Photo of Tokyo Police Club by Jimmy Fontaine

The Harrowing Adventures of Tokyo Police Club

A couple of years ago, in a land not too far away, four high school boys decided they'd form a band. Sure, it wasn't the most original idea in the world, but these guys seemed to make it work. Rather than seeing the band as a get-laid-quick scheme, Tokyo Police Club concentrated on creating two-minute miracles of infectious post-punk power-pop that soon earned them massive critical acclaim and a legion of diehard fans.

Two years after their debut EP, the incredibly punchy A Lesson in Crime, TCP has hit the road in support of their latest release, Elephant Shell. After two years of relentless touring, the band sounds tighter and more self-assured. Gone is the endearing sloppiness that made their earlier work so charming, but in its place is a solid sense of songcraft that one wouldn't expect from such a young ensemble. "[Guitarist] Josh [Hook] is 20 right now, turning 21 in May," says drummer Greg Alsop. "[Vocalist/bassist] Dave [Monks] and [keyboardist] Graham [Wright] both just turned 21 and I've just turned 23."

When I managed to get hold of Alsop, he had just stepped out of the shower in a Dallas, Texas hotel room, inadvertently flashing his bandmates in the process. After the laughter died down, I asked Alsop about the early days in Newmarket, before they were playing sold out dates in every major North American metropolitan centre, and how they originally got together.

"They've all known each other since grade four, and I was two grades above them," remembered Alsop, "and so I kind of knew who they were within school, 'cause we all went to the same schools, basically from elementary school up to high school. I didn't meet them really until I was in grade 12 and they were in grade 10. Josh, Graham and I were doing a school play together [Cole Porter's Anything Goes]. We just had a bunch of scenes together and started talking. They let it be known that they needed a drummer and I really liked the music they were making. From there we just bonded over that."

Before long, conversation inevitably turned to the new record. Alsop said, "We're really proud of it. It took a while for us to get down to it and really figure out what we wanted to do with this record. We kind of started it a few different times, but by the end of it we regrouped and decided, 'let's write ten, eleven tracks, and make that an album. We don't have to have this cohesive over-arching theme or anything that's binding it all together.' So, we rediscovered songwriting as we had done when we first formed."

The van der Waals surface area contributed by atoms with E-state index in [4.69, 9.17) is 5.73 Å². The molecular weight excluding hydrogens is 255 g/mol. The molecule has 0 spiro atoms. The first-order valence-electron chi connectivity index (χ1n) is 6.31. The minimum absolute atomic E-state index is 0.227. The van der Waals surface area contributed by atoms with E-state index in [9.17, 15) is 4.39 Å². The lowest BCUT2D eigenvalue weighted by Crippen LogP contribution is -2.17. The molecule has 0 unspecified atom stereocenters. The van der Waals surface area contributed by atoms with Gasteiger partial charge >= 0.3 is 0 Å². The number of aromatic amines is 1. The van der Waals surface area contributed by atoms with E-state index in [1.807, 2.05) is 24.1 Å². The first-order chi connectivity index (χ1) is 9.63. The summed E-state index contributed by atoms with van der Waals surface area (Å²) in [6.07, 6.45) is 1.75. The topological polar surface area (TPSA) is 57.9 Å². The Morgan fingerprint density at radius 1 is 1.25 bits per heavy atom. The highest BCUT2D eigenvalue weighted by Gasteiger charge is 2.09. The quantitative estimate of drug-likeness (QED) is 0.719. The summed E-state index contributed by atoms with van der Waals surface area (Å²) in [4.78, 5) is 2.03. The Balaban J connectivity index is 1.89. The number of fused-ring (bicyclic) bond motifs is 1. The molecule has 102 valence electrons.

Knowing from first-hand experience that there are literally thousands of young musicians watching Tokyo Police Club's international success wondering how they do it, I asked Alsop to let me in on the secret.

"I don't know if there's really a secret," he told me, "we just toured relentlessly. It seems like a very meteoric rise from the outside, but we all remember when we were playing to five people in a room in Regina, Saskatchewan, and our van breaking down on the side of the road. We just kept going back out there hitting places again, and the next time you came out those five people told five friends and there's, um, like 25 people at the show. It was kind of like a slow build in that way where people would hear about us mostly just through friends saying, 'Hey, I saw this great band on the weekend; next time they come out you should see them.' So we like to think of it as a word-of-mouth thing."

Tokyo Police Club are bringing their word-of-mouth thing to two sold out nights, Friday May 2 and Saturday May 3, at the Opera House this week, before heading out west and then touring Europe. If you miss them this time around, they'll be back for the Rogers Picnic on July 20.

Photo of Tokyo Police Club by Jimmy Fontaine


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